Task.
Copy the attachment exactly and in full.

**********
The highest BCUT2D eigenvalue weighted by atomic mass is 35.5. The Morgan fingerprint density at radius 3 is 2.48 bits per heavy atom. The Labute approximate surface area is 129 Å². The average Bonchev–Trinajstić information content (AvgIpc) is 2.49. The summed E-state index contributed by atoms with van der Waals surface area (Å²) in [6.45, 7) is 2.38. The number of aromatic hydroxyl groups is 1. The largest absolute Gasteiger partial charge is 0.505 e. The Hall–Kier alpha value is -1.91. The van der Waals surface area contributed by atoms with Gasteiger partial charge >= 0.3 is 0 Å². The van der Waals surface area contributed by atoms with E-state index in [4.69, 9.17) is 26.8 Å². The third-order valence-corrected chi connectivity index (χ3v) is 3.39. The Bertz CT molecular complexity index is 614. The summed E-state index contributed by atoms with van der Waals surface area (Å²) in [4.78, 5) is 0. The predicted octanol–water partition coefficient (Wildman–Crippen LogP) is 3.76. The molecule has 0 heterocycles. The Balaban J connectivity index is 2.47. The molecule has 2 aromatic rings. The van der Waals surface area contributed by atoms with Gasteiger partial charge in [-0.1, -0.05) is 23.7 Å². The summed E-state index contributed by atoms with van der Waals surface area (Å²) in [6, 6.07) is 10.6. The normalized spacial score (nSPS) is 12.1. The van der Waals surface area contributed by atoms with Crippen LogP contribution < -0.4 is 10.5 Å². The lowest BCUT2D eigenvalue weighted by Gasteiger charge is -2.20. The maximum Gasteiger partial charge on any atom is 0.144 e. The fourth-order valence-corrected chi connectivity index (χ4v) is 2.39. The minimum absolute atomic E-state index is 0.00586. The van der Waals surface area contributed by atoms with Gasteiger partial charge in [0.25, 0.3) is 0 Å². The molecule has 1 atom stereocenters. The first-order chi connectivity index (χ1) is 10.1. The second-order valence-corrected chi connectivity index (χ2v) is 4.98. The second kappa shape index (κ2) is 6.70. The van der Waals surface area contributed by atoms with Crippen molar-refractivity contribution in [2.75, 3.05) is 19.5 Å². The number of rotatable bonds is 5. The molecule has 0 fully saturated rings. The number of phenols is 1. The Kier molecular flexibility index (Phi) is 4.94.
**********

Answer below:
The highest BCUT2D eigenvalue weighted by atomic mass is 35.5. The Morgan fingerprint density at radius 3 is 2.48 bits per heavy atom. The Labute approximate surface area is 129 Å². The average Bonchev–Trinajstić information content (AvgIpc) is 2.49. The summed E-state index contributed by atoms with van der Waals surface area (Å²) in [6.45, 7) is 2.38. The number of aromatic hydroxyl groups is 1. The largest absolute Gasteiger partial charge is 0.505 e. The Hall–Kier alpha value is -1.91. The van der Waals surface area contributed by atoms with Gasteiger partial charge >= 0.3 is 0 Å². The van der Waals surface area contributed by atoms with E-state index in [4.69, 9.17) is 26.8 Å². The third-order valence-corrected chi connectivity index (χ3v) is 3.39. The Bertz CT molecular complexity index is 614. The summed E-state index contributed by atoms with van der Waals surface area (Å²) in [4.78, 5) is 0. The predicted octanol–water partition coefficient (Wildman–Crippen LogP) is 3.76. The molecule has 0 heterocycles. The Balaban J connectivity index is 2.47. The molecule has 2 aromatic rings. The van der Waals surface area contributed by atoms with Gasteiger partial charge in [-0.1, -0.05) is 23.7 Å². The summed E-state index contributed by atoms with van der Waals surface area (Å²) in [6, 6.07) is 10.6. The normalized spacial score (nSPS) is 12.1. The van der Waals surface area contributed by atoms with Crippen LogP contribution < -0.4 is 10.5 Å². The lowest BCUT2D eigenvalue weighted by Gasteiger charge is -2.20. The maximum Gasteiger partial charge on any atom is 0.144 e. The fourth-order valence-corrected chi connectivity index (χ4v) is 2.39. The minimum absolute atomic E-state index is 0.00586. The van der Waals surface area contributed by atoms with Gasteiger partial charge in [0.25, 0.3) is 0 Å². The molecule has 1 atom stereocenters. The first-order chi connectivity index (χ1) is 10.1. The second-order valence-corrected chi connectivity index (χ2v) is 4.98. The second kappa shape index (κ2) is 6.70. The van der Waals surface area contributed by atoms with Crippen molar-refractivity contribution in [2.75, 3.05) is 19.5 Å². The number of rotatable bonds is 5. The molecule has 0 fully saturated rings. The number of phenols is 1. The Kier molecular flexibility index (Phi) is 4.94.